Geography Graduate Student Alex Ramiller Collaborates with an Interdisciplinary Team Researching Evictions in Washington State

Map of Evictions in Pierce County from 2017

"Washington is in the midst of an eviction crisis that is devastating communities of color." So state the findings of "The state of evictions: results from the University of Washington Evictions Project," a living website created by a team of University of Washington researchers including eScience postdoctoral fellow Timothy A. Thomas, iSchool lecturer Ott Toomet, Department of Sociology graduate student Ian Kennedy, and the Department of Geography's own first-year graduate student Alex Ramiller. The recent launch of the website has already caught the attention of local media, including KOMO News. Thanks to the initial introduction to the research team facilitated by Ramiller's committee chair, Professor Mark Ellis, Ramiller says "this interdisciplinary connection has provided me with the incredible opportunity to start establishing myself as a member of the UW research community. I had been looking to make connections with other scholars researching urban and housing issues ever since I decided to pursue my M.A. at UW, and the early support from my committee chair made this possible even sooner than I anticipated." Continue reading below for more insights from Ramiller about his involvement in this fascinating research!

On connections between this project and plans for the M.A. thesis: "While my original intention was to work on the Evictions Project independently from my own thesis research, I have found myself increasingly drawn to the idea of conducting additional research with the rich dataset we have created. The Evictions Project data provides us with an opportunity to study an abundance of questions related to the causes and consequences of evictions, which is increasingly recognized as having significant implications for social and racial justice.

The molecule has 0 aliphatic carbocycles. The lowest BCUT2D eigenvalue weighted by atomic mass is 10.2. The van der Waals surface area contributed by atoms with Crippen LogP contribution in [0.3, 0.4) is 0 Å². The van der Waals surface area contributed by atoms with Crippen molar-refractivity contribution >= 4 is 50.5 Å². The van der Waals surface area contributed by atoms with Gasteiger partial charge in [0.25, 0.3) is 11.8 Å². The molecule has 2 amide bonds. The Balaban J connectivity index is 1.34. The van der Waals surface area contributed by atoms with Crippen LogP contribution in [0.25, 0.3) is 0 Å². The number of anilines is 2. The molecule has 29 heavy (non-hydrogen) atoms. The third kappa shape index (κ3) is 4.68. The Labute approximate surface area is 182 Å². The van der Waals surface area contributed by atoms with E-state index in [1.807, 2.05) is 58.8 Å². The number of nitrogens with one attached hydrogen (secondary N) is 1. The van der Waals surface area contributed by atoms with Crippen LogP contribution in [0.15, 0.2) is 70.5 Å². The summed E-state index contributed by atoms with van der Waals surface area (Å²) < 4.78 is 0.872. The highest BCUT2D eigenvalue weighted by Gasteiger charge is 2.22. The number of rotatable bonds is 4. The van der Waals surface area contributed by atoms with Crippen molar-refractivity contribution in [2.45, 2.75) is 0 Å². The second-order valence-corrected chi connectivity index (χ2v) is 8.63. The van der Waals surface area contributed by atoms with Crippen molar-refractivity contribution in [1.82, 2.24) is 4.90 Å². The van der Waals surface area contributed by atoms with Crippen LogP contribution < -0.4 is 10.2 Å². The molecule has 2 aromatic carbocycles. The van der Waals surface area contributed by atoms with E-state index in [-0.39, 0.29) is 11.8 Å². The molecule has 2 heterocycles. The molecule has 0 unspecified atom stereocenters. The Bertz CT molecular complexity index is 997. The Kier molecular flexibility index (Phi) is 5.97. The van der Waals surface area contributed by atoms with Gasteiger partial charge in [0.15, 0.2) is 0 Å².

As a result, my thesis research has evolved from one project into two -- while I am planning to continue pursuing my original thesis idea about the relationship between neighborhood politics and residential zoning decisions in Seattle, I also hope to further explore the implications of the Evictions Project data from a geographical perspective as part of a second research project."

On the value of geography to this work: "One of the most valuable aspects of joining this project has been the opportunity to work with an interdisciplinary research team as the resident geographer. Although I have less experience than other researchers on the team, I have always felt that my contributions to the project are valued, from my knowledge of GIS and geovisualization to my distinct perspective as a geographer. This project has also been a terrific learning experience for me, exposing me to new digital mapping tools and to sociological perspectives on issues of racial segregation and housing."

On the significance of this research: "My involvement with the Evictions Project is exactly what I was hoping for when I decided to go to graduate school in geography. it has provided me with the opportunity to work with other scholars across disciplines to conduct important cutting-edge research on an urban issue that has profound implications for social equity. While it may be a cliche, it is often true that academic research can become disconnected from the 'real world' simply because our research may not gain traction among the public or policymakers. With the Evictions Project, on the other hand, we are already seeing people take notice. My hope is that we can continue to influence the conversation about evictions as the project evolves and the results become more comprehensive and conclusive."